A period of consolidation was now implemented by Augustus (formerly Octavian) that saw the Empire girdled by a ring of fortifications and barracks manned by 28 legions and a similar number of auxilia. This ensured that the revenue-earning provinces remained secure, and thus provided the necessary fiscal and logistical support essential for the maintenance of the army and any strategic initiatives. Lacey estimates that four-fifths of government revenue was spent maintaining the army and the road network that supported it.
The role of the often-ignored Roman navy is also discussed in some detail, as is the infrastructure of empire, and in particular the very extensive road network, referred to here, and not without reason, as ‘Rome’s nervous system’.
Further chapters are devoted to the offensive nature of Roman strategy, the motivation for attacking, where and when, and with what strategic objective in mind. This covers such adventures as Trajan’s assault on Dacia in AD 101 and again four years later, a combination of a pre-emptive strike and gigantic ‘smash and grab’ raid; Hadrian’s controversial decision to ‘go on the defensive’; and the extraordinary incursion into north Germany by one Maximinus Thrax in the mid-3rd century and the resultant climactic battle at the Harzhorn Pass (c.AD 235), some 200 miles north of the Rhine at Mainz, the starting point of the expedition.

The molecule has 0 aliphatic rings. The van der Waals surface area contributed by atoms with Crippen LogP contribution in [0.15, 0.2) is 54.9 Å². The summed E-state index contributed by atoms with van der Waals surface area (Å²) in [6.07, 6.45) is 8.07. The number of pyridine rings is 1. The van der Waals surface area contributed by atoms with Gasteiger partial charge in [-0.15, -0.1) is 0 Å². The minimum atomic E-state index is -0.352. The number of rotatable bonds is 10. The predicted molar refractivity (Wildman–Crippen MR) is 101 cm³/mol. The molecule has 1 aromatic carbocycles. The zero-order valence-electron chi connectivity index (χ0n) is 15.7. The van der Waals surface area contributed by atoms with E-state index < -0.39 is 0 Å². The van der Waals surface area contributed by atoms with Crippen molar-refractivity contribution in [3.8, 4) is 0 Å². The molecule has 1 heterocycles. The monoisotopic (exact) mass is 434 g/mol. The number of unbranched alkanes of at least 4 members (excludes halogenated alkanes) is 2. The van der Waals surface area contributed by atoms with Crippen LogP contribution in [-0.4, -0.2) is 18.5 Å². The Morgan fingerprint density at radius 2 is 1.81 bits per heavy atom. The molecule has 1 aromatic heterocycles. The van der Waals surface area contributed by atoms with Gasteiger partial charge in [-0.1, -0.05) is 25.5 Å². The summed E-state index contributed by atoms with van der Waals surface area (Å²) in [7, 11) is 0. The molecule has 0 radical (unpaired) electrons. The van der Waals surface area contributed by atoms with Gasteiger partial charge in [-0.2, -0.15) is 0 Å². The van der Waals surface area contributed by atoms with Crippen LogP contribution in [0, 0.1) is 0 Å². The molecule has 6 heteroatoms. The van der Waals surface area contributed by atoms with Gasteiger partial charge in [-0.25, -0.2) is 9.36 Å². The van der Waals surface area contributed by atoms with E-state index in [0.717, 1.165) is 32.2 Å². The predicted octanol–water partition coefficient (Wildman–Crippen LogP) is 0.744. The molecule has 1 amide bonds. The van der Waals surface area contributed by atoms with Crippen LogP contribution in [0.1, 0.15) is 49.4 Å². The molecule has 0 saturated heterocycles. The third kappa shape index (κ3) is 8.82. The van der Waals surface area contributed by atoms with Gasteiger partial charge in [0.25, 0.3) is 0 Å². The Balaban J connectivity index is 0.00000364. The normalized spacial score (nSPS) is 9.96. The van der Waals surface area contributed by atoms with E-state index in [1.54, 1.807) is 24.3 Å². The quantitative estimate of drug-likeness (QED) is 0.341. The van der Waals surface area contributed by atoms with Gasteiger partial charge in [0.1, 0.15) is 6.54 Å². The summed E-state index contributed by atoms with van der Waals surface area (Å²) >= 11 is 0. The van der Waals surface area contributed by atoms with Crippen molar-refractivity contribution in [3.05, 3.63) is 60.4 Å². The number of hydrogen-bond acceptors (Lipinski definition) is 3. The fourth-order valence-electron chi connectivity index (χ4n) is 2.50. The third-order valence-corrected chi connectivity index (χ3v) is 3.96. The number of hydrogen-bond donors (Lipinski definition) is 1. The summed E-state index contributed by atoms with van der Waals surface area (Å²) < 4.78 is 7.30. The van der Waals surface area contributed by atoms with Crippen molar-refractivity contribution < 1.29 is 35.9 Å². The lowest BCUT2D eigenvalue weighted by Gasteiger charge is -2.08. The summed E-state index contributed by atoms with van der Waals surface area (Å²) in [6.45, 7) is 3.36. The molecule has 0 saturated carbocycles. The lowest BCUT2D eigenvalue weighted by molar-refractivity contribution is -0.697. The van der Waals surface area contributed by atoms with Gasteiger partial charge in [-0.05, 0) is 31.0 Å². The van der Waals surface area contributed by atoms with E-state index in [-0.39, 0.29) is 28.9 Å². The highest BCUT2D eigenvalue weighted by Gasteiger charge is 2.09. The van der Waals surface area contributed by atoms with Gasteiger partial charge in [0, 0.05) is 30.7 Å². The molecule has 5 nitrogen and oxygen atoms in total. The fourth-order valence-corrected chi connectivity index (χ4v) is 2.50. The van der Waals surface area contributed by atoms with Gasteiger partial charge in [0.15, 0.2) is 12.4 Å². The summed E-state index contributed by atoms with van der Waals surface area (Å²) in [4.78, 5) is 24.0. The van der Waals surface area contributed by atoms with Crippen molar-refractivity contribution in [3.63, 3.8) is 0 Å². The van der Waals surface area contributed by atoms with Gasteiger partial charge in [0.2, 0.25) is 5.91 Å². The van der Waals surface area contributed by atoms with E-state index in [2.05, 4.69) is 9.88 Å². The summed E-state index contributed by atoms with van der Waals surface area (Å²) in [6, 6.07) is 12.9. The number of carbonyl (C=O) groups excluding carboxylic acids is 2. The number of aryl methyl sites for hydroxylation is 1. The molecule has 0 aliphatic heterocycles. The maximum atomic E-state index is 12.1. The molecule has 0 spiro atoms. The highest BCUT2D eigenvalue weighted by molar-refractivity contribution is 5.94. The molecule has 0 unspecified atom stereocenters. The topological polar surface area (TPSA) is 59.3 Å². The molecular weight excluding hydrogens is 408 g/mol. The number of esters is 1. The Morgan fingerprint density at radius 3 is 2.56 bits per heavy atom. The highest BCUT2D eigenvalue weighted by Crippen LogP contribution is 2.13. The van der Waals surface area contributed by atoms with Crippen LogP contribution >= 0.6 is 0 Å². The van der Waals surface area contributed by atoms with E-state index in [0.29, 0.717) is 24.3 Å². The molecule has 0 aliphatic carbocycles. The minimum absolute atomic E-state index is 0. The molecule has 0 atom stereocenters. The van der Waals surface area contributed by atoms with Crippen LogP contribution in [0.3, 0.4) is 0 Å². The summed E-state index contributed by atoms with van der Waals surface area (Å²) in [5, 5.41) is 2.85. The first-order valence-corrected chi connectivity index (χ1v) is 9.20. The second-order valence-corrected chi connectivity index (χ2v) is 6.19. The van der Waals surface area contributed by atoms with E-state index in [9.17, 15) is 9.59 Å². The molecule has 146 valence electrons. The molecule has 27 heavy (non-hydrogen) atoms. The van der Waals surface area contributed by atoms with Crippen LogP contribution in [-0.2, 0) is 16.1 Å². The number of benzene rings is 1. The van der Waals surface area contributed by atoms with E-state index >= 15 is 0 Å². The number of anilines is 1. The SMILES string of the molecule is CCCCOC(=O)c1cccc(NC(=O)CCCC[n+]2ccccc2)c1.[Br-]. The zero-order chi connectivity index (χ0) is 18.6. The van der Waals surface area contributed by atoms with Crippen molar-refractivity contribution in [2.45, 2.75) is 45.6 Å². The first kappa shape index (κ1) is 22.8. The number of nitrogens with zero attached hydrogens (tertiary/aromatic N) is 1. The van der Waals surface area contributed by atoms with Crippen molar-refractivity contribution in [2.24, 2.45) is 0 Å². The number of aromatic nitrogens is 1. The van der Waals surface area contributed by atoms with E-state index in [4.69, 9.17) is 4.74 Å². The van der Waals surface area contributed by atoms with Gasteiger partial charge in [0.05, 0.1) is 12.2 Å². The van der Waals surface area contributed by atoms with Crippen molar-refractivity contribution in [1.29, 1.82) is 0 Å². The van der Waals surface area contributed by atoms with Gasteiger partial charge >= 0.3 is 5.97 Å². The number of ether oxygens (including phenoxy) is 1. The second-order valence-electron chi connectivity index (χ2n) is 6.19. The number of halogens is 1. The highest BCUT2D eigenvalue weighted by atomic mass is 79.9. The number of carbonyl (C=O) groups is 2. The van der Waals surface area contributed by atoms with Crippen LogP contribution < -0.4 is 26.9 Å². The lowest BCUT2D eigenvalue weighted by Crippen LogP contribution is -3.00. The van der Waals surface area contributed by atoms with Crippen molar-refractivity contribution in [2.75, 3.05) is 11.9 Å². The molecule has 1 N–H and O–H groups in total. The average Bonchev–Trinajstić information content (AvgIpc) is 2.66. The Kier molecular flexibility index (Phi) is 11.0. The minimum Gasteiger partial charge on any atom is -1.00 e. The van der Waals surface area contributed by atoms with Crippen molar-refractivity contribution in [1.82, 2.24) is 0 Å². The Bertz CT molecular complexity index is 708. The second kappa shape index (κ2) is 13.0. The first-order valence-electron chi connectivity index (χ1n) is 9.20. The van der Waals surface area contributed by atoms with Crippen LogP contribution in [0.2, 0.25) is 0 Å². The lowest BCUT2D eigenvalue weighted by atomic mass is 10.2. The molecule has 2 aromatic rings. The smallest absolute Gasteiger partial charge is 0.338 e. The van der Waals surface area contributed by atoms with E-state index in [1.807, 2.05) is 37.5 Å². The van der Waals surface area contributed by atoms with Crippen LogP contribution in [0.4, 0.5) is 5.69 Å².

The crisis of the 3rd-century Anarchy and the subsequent restructuring of the army by Diocletian and others is adequately covered, as is the new strategic imperative to deal with and confront the usurper before turning to counter any barbarian incursion. As has often been said before, the most dangerous enemy facing a Roman army during this chaotic period was another Roman army and not a barbarian horde.
In conclusion, perhaps more could have been said by way of an introduction about how the Republic gained the empire in the first place, and perhaps about what happened post-AD 476, and how the East carried on, until at least Justinian, if not Heraclius and the advent of Islam.
This book has excellent notes and an adequate bibliography, but could have benefited from more maps, particularly to emphasise the logistics of empire. The illustrations seem both lacklustre and probably irrelevant, and neither the maps, tables, nor illustrations are listed on a contents page, which makes them difficult to access.
Otherwise, this well-argued and exhaustively researched book will no doubt reopen the debate as to whether the Romans really were capable of strategic thought.
Rome: strategy of empire
Oxford Academic, hbk (£26.99)